Q: What types of payment card networks might an issuer enable to satisfy the two- unaffiliated-networks requirement?
A: An issuer may satisfy the nonexclusivity requirements by enabling any two networks so long as the networks are unaffiliated and have reasonable capacity. For example, an issuer may enable a signature-based network and an unaffiliated PIN-based network on a debit card. Similarly, an issuer may enable two unaffiliated PIN networks (and no signature-based network). An issuer also may enable a signature network and an affiliated PIN network, provided the issuer also enables another unaffiliated PIN or signature network on the card. ATM-only networks don’t count toward the number of unaffiliated networks enabled on the card.
Q: How does an issuer know whether a payment card network is eligible to be one of the unaffiliated networks on a debit card?
A: An issuer should contact its payment card network (or the payment card network it wishes to enable on its card) to determine whether that network has rules or policies to restrict operation to a geographic area, specific merchant, or particular type of merchant or transaction. Issuers also should find out whether the payment card network has taken steps reasonably designed to enable it to process the electronic debit transactions that the network would reasonably expect will be routed to it.
Q: When must an issuer comply with the prohibition on network exclusivity?
A: In general, issuers must enable at least two unaffiliated payment card networks on each debit card by April 1, 2012. Payment card networks may not prohibit an issuer from enabling two unaffiliated networks on each debit card beginning Oct. 1, 2011.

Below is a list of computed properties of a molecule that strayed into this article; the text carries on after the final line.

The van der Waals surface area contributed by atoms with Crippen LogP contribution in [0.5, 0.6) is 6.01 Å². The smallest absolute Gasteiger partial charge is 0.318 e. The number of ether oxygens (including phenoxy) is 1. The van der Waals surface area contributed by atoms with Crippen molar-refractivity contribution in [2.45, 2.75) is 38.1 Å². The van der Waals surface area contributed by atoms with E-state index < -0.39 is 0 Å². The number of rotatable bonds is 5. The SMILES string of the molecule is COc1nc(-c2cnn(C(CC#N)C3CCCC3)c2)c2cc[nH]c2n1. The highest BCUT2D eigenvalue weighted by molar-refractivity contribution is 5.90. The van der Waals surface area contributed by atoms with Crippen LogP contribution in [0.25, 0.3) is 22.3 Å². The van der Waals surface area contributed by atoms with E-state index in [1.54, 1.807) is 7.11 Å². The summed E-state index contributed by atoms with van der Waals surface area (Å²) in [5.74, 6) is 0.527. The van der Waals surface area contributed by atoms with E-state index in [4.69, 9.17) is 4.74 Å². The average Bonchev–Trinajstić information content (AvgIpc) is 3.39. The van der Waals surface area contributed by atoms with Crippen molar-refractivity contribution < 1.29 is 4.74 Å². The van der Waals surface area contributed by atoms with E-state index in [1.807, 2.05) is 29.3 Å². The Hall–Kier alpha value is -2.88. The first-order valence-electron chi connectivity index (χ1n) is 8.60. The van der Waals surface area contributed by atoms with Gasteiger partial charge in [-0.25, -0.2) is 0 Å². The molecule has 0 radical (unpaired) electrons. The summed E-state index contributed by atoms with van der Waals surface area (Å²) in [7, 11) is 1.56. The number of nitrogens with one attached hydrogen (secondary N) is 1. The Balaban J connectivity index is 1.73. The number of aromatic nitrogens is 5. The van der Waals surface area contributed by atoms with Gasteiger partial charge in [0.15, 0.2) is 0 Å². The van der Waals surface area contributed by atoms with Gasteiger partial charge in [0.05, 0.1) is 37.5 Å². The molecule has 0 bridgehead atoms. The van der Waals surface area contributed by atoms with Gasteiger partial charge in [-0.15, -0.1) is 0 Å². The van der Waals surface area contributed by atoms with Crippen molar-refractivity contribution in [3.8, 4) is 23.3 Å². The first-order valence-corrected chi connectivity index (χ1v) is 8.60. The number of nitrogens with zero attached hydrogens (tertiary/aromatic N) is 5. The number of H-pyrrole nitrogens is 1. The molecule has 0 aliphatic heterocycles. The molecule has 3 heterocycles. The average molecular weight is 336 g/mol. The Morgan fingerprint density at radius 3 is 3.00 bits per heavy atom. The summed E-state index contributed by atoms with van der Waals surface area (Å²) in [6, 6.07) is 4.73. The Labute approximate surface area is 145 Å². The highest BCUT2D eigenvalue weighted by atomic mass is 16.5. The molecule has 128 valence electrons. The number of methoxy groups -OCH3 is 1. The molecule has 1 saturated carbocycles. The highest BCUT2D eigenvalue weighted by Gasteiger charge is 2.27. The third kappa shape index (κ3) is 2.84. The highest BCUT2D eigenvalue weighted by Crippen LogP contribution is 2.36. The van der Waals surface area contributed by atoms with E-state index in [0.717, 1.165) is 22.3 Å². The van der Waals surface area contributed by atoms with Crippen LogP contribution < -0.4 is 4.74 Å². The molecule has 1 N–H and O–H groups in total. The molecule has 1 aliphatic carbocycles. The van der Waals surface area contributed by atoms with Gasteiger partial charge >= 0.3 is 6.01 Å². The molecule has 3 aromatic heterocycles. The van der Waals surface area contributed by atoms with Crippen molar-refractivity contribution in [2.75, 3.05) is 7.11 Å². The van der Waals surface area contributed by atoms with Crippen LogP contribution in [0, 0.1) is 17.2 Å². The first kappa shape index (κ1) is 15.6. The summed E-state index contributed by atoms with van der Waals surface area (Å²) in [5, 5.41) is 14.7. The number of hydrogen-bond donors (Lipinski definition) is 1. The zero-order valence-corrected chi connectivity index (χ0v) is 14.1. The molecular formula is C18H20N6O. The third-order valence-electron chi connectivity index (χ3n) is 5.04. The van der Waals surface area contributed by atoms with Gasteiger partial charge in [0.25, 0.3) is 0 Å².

Q: May payment card networks or card issuers place limitations on debit card transaction routing by merchants?
A: No. Regulation II prohibits an issuer or payment card network from directly or indirectly inhibiting merchants’ abilities to route electronic debit transactions for processing over any payment card network of the merchant’s choosing.
Q: When must issuers and networks stop inhibiting merchant routing choice?
A: Issuers and networks must not inhibit merchant routing choice beginning Oct. 1, 2011.
Q: Where do credit unions go for questions?
A: Federally insured credit unions should direct specific implementation questions to NCUA, and state-chartered credit unions should refer to the Federal Trade Commission. Direct general questions to the Federal Reserve Board.
This is just a snapshot of the Fed’s Q&As. For more information, refer to the Fed’s Regulation II compliance guide—“Debit Card Interchange Fees and Routing: A Small Entity Compliance Guide”—available on CUNA’s e-Guide (cuna.org, select “regulations & compliance”).
VALERIE Y. MOSS is CUNA’s director of compliance information. Contact CUNA’s compliance department at email@example.com.